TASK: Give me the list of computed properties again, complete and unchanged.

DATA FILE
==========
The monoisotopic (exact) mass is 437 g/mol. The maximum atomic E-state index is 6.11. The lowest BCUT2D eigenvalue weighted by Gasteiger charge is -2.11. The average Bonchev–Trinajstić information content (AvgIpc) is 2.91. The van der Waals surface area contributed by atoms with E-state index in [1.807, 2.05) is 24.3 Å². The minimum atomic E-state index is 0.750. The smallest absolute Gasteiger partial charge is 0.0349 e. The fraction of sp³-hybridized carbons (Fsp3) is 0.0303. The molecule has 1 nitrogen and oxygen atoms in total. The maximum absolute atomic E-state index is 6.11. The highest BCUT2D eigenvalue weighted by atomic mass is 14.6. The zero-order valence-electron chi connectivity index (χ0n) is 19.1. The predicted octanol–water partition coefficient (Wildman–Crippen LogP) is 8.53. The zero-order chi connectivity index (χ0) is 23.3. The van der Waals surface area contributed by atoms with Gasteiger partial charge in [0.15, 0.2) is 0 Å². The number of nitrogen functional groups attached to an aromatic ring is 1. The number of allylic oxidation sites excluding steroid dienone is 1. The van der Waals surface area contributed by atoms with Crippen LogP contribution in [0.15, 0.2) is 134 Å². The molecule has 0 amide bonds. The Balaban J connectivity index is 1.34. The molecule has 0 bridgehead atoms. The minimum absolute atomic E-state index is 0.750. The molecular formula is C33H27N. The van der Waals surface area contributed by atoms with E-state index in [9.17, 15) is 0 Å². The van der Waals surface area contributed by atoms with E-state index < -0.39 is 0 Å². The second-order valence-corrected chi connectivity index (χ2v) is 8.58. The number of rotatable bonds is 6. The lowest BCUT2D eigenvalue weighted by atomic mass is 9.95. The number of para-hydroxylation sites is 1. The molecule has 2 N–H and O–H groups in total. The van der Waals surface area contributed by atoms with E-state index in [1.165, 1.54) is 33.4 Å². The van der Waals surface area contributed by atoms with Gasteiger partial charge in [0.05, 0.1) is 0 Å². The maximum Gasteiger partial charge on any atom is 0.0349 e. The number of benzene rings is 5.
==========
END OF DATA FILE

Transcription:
The monoisotopic (exact) mass is 437 g/mol. The maximum atomic E-state index is 6.11. The lowest BCUT2D eigenvalue weighted by Gasteiger charge is -2.11. The average Bonchev–Trinajstić information content (AvgIpc) is 2.91. The van der Waals surface area contributed by atoms with E-state index in [1.807, 2.05) is 24.3 Å². The minimum atomic E-state index is 0.750. The smallest absolute Gasteiger partial charge is 0.0349 e. The fraction of sp³-hybridized carbons (Fsp3) is 0.0303. The molecule has 1 nitrogen and oxygen atoms in total. The maximum absolute atomic E-state index is 6.11. The highest BCUT2D eigenvalue weighted by atomic mass is 14.6. The zero-order valence-electron chi connectivity index (χ0n) is 19.1. The predicted octanol–water partition coefficient (Wildman–Crippen LogP) is 8.53. The zero-order chi connectivity index (χ0) is 23.3. The van der Waals surface area contributed by atoms with Gasteiger partial charge in [0.15, 0.2) is 0 Å². The number of nitrogen functional groups attached to an aromatic ring is 1. The number of allylic oxidation sites excluding steroid dienone is 1. The van der Waals surface area contributed by atoms with Crippen LogP contribution in [0.15, 0.2) is 134 Å². The molecule has 0 amide bonds. The Balaban J connectivity index is 1.34. The molecule has 0 bridgehead atoms. The minimum absolute atomic E-state index is 0.750. The molecular formula is C33H27N. The van der Waals surface area contributed by atoms with E-state index in [9.17, 15) is 0 Å². The van der Waals surface area contributed by atoms with E-state index < -0.39 is 0 Å². The second-order valence-corrected chi connectivity index (χ2v) is 8.58. The number of rotatable bonds is 6. The lowest BCUT2D eigenvalue weighted by atomic mass is 9.95. The number of para-hydroxylation sites is 1. The molecule has 2 N–H and O–H groups in total. The van der Waals surface area contributed by atoms with E-state index in [1.165, 1.54) is 33.4 Å². The van der Waals surface area contributed by atoms with Gasteiger partial charge in [0.05, 0.1) is 0 Å². The maximum Gasteiger partial charge on any atom is 0.0349 e. The number of benzene rings is 5.